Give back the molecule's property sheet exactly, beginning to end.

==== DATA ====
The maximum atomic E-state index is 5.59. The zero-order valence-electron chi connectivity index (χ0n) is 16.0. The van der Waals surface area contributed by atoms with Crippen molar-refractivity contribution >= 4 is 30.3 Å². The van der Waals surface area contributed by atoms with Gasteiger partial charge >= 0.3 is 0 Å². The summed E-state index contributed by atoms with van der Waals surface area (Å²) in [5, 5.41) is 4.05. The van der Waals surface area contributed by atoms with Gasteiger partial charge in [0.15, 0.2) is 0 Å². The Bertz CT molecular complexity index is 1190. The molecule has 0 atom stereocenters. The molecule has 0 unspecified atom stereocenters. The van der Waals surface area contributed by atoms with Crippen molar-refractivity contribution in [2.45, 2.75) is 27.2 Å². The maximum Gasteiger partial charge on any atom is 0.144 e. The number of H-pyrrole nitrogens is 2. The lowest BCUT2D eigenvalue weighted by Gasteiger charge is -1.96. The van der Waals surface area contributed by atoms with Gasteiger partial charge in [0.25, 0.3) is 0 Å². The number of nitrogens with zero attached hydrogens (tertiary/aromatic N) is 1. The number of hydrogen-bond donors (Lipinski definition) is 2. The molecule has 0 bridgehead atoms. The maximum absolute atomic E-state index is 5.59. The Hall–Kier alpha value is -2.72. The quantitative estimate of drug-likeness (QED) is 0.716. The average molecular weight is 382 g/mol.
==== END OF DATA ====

The maximum atomic E-state index is 5.59. The zero-order valence-electron chi connectivity index (χ0n) is 16.0. The van der Waals surface area contributed by atoms with Crippen molar-refractivity contribution >= 4 is 30.3 Å². The van der Waals surface area contributed by atoms with Gasteiger partial charge >= 0.3 is 0 Å². The summed E-state index contributed by atoms with van der Waals surface area (Å²) in [5, 5.41) is 4.05. The van der Waals surface area contributed by atoms with Gasteiger partial charge in [0.15, 0.2) is 0 Å². The Bertz CT molecular complexity index is 1190. The molecule has 0 atom stereocenters. The molecule has 0 unspecified atom stereocenters. The van der Waals surface area contributed by atoms with Crippen molar-refractivity contribution in [2.45, 2.75) is 27.2 Å². The maximum Gasteiger partial charge on any atom is 0.144 e. The number of H-pyrrole nitrogens is 2. The lowest BCUT2D eigenvalue weighted by Gasteiger charge is -1.96. The van der Waals surface area contributed by atoms with Gasteiger partial charge in [0.25, 0.3) is 0 Å². The number of nitrogens with zero attached hydrogens (tertiary/aromatic N) is 1. The number of hydrogen-bond donors (Lipinski definition) is 2. The molecule has 0 bridgehead atoms. The maximum absolute atomic E-state index is 5.59. The Hall–Kier alpha value is -2.72. The quantitative estimate of drug-likeness (QED) is 0.716. The average molecular weight is 382 g/mol.